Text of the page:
New terrain park raises objections
Some locals protest loss of front-side cruiser

The view from the top of Paradise marks the future entrance to the Paradise Freestyle Arena. Durango Mountain Resort expects to have sections of the half-mile long, expert-level park open by Christmas./Photo by Ben Eng.

While Durango Mountain Resort moves forward with a new terrain park on the mountain’s front side, some local skiers are lamenting the loss of what they say is one of the mountain’s premier groomers.

“I love skiing the front side of the mountain,” said Gunnar Conrad, a lifelong Purgatory skier and regular season-pass holder. “But what they’re doing is changing the whole character of that part of the mountain.”

Billed as a double-black terrain park, the Paradise Freestyle Arena will run more than half a mile and 600 vertical feet down Paradise and feature a 450-foot halfpipe with 15-foot walls, boxes, hits, spines, tabletops and “more rail than the Durango & Silverton Historic Railroad,” according to the DMR website. The park will start adjacent to the Paradise Race Arena, just below the top of Chair 1, the Six-Pack. The halfpipe will be near the bottom of Paradise, next to major snowmaking equipment, allowing for a possible opening of sections of the park by the holidays for anxious riders, according to DMR Communications Director Matt Skinner.

But Conrad is one local who is not looking forward to the opening. He initiated a letter and e-mail writing campaign among friends and fellow skiers, asking DMR to rethink the terrain park, citing a number of reasons.

“Paradise is a cruising run,” he said. “There’s really only three cruisers over there, and with the terrain park, now there’s only two.”

Conrad also said that for many locals, skiing the front side of the mountain is the only option on a work day.

“I know a lot of locals, including myself, who go up to get in six to eight runs on the front side and then go to work,” he said.

He also said that the mellow cruising of Paradise allows for a nice warm-up before hitting up the mountain’s steeper, lower pitches.

“I like nothing better than cruising Upper Hades to Paradise before dropping into the bumps,” he said, adding that breaking up the run also will impede the flow on other runs. “With this terrain park, you’re changing more than just one run.”

And while he acknowledges the safety issues surrounding the decision to relocate the terrain park from Pitchfork, namely to move traffic out of the congested Demon area, he feels they don’t justify blocking off the entire mid-section of Paradise.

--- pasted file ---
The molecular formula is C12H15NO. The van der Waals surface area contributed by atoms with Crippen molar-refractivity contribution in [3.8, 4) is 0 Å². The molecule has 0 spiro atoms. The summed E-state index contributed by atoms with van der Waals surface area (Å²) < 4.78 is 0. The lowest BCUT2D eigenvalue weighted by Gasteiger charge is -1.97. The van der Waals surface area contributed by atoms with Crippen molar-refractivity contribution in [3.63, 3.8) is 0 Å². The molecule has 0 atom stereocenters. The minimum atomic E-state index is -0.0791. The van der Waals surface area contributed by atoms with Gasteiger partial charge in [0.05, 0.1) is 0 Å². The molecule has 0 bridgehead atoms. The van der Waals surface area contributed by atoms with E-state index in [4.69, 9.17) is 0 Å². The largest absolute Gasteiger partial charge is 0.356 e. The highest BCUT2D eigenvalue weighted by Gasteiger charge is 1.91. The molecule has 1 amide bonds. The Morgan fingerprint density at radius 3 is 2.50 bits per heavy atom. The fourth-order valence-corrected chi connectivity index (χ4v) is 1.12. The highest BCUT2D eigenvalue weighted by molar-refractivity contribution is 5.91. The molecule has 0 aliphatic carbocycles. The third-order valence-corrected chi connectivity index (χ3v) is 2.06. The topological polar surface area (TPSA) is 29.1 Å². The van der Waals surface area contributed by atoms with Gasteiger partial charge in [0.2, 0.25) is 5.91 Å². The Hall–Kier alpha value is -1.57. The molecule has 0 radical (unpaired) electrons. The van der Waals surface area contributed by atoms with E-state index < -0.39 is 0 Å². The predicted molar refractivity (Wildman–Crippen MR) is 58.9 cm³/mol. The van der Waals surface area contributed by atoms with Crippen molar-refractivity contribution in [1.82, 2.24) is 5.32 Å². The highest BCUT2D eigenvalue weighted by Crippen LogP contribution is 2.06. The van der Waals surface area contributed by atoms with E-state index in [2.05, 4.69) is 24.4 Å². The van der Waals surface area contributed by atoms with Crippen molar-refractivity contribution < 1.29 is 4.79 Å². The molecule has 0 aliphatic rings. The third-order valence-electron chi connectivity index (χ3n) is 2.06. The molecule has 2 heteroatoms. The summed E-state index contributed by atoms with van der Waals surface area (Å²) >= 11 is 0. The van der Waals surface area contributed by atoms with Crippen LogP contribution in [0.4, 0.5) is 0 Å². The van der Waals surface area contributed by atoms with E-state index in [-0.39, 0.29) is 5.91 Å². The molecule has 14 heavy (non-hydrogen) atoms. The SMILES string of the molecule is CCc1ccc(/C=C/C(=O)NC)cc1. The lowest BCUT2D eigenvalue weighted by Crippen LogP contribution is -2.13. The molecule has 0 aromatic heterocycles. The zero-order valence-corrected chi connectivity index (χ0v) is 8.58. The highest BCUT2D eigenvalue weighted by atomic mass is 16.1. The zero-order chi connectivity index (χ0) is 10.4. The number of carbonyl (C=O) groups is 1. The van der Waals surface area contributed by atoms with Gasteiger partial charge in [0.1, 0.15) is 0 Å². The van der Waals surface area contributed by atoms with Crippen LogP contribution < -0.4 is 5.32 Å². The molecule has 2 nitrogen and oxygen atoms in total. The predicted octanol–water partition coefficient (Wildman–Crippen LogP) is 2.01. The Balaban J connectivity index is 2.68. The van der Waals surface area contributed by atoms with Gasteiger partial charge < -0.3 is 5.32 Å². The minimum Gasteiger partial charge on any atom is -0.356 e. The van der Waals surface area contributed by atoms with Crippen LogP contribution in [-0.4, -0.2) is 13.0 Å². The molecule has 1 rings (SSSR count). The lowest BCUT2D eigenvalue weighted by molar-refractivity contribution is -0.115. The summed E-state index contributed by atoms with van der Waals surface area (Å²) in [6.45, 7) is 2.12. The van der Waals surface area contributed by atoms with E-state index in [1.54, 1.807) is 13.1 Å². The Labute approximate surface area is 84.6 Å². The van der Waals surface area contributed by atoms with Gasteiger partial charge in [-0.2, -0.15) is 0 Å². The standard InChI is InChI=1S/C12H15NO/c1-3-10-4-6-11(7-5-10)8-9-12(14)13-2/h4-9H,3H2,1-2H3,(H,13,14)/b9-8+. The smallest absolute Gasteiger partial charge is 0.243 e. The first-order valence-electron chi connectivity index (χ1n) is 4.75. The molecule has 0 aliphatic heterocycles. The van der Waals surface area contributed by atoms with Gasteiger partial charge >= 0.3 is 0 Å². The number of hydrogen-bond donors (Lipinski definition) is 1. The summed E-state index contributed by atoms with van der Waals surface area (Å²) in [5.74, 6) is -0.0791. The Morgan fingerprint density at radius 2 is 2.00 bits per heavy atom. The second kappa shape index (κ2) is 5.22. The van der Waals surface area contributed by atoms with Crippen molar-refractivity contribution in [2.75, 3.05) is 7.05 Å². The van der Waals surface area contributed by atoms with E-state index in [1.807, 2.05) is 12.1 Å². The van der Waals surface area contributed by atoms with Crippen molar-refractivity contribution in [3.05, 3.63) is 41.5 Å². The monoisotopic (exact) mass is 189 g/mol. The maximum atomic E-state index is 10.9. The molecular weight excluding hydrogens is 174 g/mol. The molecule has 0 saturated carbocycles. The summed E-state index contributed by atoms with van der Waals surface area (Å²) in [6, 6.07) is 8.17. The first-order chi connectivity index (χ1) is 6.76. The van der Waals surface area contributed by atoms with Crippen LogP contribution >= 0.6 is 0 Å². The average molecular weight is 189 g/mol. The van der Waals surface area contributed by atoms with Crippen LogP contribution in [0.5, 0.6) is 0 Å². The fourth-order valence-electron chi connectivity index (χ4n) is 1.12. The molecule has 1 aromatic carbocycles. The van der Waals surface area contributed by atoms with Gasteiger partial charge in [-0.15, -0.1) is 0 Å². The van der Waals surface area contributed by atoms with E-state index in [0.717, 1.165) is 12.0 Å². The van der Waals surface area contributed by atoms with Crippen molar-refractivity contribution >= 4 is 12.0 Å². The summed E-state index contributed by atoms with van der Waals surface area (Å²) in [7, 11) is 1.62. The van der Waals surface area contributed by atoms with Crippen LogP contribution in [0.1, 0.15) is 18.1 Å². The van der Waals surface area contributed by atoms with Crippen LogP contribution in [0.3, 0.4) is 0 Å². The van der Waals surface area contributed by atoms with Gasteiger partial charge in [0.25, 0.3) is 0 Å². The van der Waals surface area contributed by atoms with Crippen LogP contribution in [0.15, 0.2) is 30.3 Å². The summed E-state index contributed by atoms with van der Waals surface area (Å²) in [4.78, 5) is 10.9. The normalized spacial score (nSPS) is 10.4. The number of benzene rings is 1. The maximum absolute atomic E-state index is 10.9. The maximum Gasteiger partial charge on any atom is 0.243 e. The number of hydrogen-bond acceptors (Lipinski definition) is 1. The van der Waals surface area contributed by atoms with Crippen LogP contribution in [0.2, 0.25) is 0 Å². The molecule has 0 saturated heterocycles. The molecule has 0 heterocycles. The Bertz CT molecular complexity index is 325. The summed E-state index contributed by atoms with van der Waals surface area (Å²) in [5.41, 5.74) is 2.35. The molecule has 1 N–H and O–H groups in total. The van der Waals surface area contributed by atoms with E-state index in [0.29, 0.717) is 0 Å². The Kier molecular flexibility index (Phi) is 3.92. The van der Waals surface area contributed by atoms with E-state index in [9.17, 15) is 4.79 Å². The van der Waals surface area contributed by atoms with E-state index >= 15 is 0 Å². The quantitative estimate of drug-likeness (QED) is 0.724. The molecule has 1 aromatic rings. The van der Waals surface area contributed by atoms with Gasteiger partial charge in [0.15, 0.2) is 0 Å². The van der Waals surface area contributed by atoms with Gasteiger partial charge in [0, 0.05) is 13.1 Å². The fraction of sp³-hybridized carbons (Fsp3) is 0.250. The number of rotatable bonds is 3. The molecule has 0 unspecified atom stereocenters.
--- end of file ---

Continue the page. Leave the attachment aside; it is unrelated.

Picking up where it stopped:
“It’s too big a price to pay to correct the problem,” he said, adding that for some longtime locals, Paradise also holds sentimental value. “Paradise was one of the first runs on the mountain. To have that taken away is particularly heinous.”

Skinner, who said the resort has received about 10 e-mails opposing the Paradise terrain park, said several factors were involved in deciding to put the new park there.

“The layout for Paradise itself is perfect for a park,” he said. “It allows skiers and riders to lap the park using the Six-Pack. At the same time, it reduces traffic in Demon.”

He also said that the new, expert-level park is in response to a changing demographic, one that increasingly seeks out features where it can test its trick-riding skills.

“Terrain parks have been increasing in popularity in the last few years,” he said. “They provide an area for skiers and riders to have fun, learn new tricks and push the envelope of the sport in an area out of mainstream traffic.”

And while skiers may be losing a wide-open run in Paradise, they will regain a cruiser in Limbo, a run that was the site of a former terrain park and will be returned to groomer status.

“Limbo will be returned to a cruising run again,” he said.

He also said the terrain park on Pitchfork, below the Powder House, will be downsized to a “terrain garden,” featuring a training park for beginners with smaller-sized features.

And while the Paradise park will close off the entire middle length of the run, Skinner noted that the flanks of the run will remain open, and access to lower runs will remain unfettered.

“There will still be cruising on skier’s left and right, and there will still be easy access to Catharsis and Lower Hades.”

Although Conrad said he is skeptical that the edges will allow for a true cruising experience, he said he is hoping for the best.

“I guess I’ll have to wait and see what it’s like,” he said. “At this point, my best hope is that we’ll only have to live with it one year.”








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